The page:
Picks and Pans Review: Star Time
Chuck Berry? Elvis? The Beatles? When it comes down to who has had the most profound and lasting influence on pop music, no one can touch the Godfather of Soul.
This anthology (four CDs or cassettes) is the Fort Knox of funk. It chronologically traces Brown's evolution from a poor follow-the-crowd R&B singer from Georgia to the absolutely original, superbad superstar.
Disc No. 1 contains the greatest advances. On the earliest tracks, such as "Try Me" and "Bewildered" from the late '50s, Brown is trying to get over as a cookie-cutter pop singer. This smoothed-out doo-wop music isn't all that far from the Ink Spots. But even in this era, there were hints of genius. Mired in the schmaltzy ballad "I Know It's True," Brown still had a flair for using horns and drums.
By the time he recorded "Think" in 1960, James had discovered the funk, and he never decamped. He became a method singer, and that method was madness. His eruptive delivery was completely unpredictable. With "Bring It Up (Hipster's Avenue)" in 1966, lyrics had really become a moot point. A single phrase would suffice.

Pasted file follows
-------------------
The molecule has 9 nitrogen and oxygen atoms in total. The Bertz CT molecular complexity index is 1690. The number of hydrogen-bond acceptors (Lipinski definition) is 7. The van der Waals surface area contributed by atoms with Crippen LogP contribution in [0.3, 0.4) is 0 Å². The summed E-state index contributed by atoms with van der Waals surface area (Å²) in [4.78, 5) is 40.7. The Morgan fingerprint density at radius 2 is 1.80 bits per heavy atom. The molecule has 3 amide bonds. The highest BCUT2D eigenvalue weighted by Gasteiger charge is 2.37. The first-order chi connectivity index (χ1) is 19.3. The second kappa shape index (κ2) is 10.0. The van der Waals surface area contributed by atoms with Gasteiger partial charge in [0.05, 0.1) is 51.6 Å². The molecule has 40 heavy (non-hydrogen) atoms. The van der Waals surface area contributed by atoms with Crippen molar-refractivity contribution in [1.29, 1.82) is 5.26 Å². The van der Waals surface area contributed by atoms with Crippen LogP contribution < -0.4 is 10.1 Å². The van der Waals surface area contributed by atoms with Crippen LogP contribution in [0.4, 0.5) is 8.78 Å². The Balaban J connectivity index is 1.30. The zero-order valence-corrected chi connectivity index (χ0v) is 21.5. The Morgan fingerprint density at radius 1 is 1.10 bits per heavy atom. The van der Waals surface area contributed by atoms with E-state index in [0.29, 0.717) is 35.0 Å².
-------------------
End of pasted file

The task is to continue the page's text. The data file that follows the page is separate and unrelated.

Brown was always a character. On "Papa's Got a Brand New Bag, Pts. 1, 2, 3," an extended, previously unreleased version of his 1965 hit, you hear the singer exhorting his longtime sax man, Maceo Parker, to play a solo. By the end of the jam, Brown is getting into a dialogue with the horns themselves. (If Brown was, as advertised, "the hardest working man in show business," the guys who worked in his backing bands were tied for second.)
The music is fast and furious the rest of the way. Disc Nos. 2 through 4 present a dizzying cavalcade of hits: "I Got You (I Feel Good)," "I Can't Stand Myself (When You Touch Me) Pt. 1," "Licking Stick-Licking Stick," "Give It Up or Turn it a Loose."
Brown got so far into his grooves that many of his songs were released as two-part singles, including "Money Won't Change You" and "Get Up (I Feel Like Being a) Sex Machine." (In 1971, "Soul Power" was a three-purl single.) They're presented here in their original, unedited versions.
There are many collections of Brown's work, but none so deep or well documented. (Polydor)